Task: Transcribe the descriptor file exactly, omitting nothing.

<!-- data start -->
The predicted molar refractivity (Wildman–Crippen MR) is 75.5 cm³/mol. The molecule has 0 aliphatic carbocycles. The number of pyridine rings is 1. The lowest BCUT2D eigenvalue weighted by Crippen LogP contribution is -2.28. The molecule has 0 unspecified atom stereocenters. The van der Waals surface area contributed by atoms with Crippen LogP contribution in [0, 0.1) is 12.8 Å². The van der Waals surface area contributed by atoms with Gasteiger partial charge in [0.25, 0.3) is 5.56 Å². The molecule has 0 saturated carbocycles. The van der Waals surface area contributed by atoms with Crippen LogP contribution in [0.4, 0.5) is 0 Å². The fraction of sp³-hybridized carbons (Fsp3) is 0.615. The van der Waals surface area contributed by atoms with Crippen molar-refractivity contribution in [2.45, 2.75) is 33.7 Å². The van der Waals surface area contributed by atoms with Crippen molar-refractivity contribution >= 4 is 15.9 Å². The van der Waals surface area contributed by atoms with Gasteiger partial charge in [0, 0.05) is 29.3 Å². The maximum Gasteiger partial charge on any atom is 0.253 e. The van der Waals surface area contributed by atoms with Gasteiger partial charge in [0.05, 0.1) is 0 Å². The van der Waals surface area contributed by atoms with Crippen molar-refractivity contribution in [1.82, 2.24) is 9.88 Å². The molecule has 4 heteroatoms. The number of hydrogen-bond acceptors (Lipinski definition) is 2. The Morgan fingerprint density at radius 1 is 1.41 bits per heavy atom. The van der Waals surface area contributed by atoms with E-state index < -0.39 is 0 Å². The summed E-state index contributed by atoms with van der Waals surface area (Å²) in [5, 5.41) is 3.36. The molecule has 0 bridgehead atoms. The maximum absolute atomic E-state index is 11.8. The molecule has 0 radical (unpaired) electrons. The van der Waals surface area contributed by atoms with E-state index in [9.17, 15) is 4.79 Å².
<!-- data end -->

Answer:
The predicted molar refractivity (Wildman–Crippen MR) is 75.5 cm³/mol. The molecule has 0 aliphatic carbocycles. The number of pyridine rings is 1. The lowest BCUT2D eigenvalue weighted by Crippen LogP contribution is -2.28. The molecule has 0 unspecified atom stereocenters. The van der Waals surface area contributed by atoms with Crippen LogP contribution in [0, 0.1) is 12.8 Å². The van der Waals surface area contributed by atoms with Gasteiger partial charge in [0.25, 0.3) is 5.56 Å². The molecule has 0 saturated carbocycles. The van der Waals surface area contributed by atoms with Crippen LogP contribution in [0.4, 0.5) is 0 Å². The fraction of sp³-hybridized carbons (Fsp3) is 0.615. The van der Waals surface area contributed by atoms with Crippen molar-refractivity contribution in [2.45, 2.75) is 33.7 Å². The van der Waals surface area contributed by atoms with Crippen molar-refractivity contribution >= 4 is 15.9 Å². The van der Waals surface area contributed by atoms with Gasteiger partial charge in [0, 0.05) is 29.3 Å². The maximum Gasteiger partial charge on any atom is 0.253 e. The van der Waals surface area contributed by atoms with Gasteiger partial charge in [0.05, 0.1) is 0 Å². The van der Waals surface area contributed by atoms with Crippen molar-refractivity contribution in [1.82, 2.24) is 9.88 Å². The molecule has 4 heteroatoms. The number of hydrogen-bond acceptors (Lipinski definition) is 2. The Morgan fingerprint density at radius 1 is 1.41 bits per heavy atom. The van der Waals surface area contributed by atoms with E-state index < -0.39 is 0 Å². The summed E-state index contributed by atoms with van der Waals surface area (Å²) in [5, 5.41) is 3.36. The molecule has 0 bridgehead atoms. The maximum absolute atomic E-state index is 11.8. The molecule has 0 radical (unpaired) electrons. The van der Waals surface area contributed by atoms with E-state index in [9.17, 15) is 4.79 Å².